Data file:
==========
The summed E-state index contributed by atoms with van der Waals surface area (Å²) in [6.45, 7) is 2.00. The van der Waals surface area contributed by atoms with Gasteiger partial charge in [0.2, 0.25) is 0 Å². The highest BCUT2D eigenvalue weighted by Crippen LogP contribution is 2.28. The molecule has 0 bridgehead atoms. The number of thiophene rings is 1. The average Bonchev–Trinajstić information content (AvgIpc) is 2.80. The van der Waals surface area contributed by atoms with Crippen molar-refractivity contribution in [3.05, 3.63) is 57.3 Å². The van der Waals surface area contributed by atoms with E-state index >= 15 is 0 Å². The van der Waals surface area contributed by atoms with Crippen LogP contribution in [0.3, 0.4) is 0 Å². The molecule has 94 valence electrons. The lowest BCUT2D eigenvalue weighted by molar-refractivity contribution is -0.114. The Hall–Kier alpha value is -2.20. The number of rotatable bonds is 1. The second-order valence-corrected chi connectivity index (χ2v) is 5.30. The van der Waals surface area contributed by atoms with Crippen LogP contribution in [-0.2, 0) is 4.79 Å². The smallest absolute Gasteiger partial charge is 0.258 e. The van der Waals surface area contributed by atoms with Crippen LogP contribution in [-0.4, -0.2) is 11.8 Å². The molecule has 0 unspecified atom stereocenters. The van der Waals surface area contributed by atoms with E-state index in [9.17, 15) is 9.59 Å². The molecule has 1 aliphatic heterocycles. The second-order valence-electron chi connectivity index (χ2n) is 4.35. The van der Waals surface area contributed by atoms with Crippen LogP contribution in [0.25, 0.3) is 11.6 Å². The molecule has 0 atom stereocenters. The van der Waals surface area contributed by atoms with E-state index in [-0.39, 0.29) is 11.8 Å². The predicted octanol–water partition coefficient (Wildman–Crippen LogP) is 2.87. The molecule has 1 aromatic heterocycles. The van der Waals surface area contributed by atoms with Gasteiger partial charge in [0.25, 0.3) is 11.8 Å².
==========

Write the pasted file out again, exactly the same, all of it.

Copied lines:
The summed E-state index contributed by atoms with van der Waals surface area (Å²) in [6.45, 7) is 2.00. The van der Waals surface area contributed by atoms with Gasteiger partial charge in [0.2, 0.25) is 0 Å². The highest BCUT2D eigenvalue weighted by Crippen LogP contribution is 2.28. The molecule has 0 bridgehead atoms. The number of thiophene rings is 1. The average Bonchev–Trinajstić information content (AvgIpc) is 2.80. The van der Waals surface area contributed by atoms with Crippen molar-refractivity contribution in [3.05, 3.63) is 57.3 Å². The van der Waals surface area contributed by atoms with E-state index >= 15 is 0 Å². The van der Waals surface area contributed by atoms with Crippen LogP contribution in [0.3, 0.4) is 0 Å². The molecule has 94 valence electrons. The lowest BCUT2D eigenvalue weighted by molar-refractivity contribution is -0.114. The Hall–Kier alpha value is -2.20. The number of rotatable bonds is 1. The second-order valence-corrected chi connectivity index (χ2v) is 5.30. The van der Waals surface area contributed by atoms with Crippen LogP contribution in [-0.2, 0) is 4.79 Å². The smallest absolute Gasteiger partial charge is 0.258 e. The van der Waals surface area contributed by atoms with Crippen LogP contribution in [-0.4, -0.2) is 11.8 Å². The molecule has 0 unspecified atom stereocenters. The van der Waals surface area contributed by atoms with E-state index in [9.17, 15) is 9.59 Å². The molecule has 1 aliphatic heterocycles. The second-order valence-electron chi connectivity index (χ2n) is 4.35. The van der Waals surface area contributed by atoms with Crippen LogP contribution in [0.25, 0.3) is 11.6 Å². The molecule has 0 atom stereocenters. The van der Waals surface area contributed by atoms with E-state index in [-0.39, 0.29) is 11.8 Å². The predicted octanol–water partition coefficient (Wildman–Crippen LogP) is 2.87. The molecule has 1 aromatic heterocycles. The van der Waals surface area contributed by atoms with Gasteiger partial charge in [0.25, 0.3) is 11.8 Å².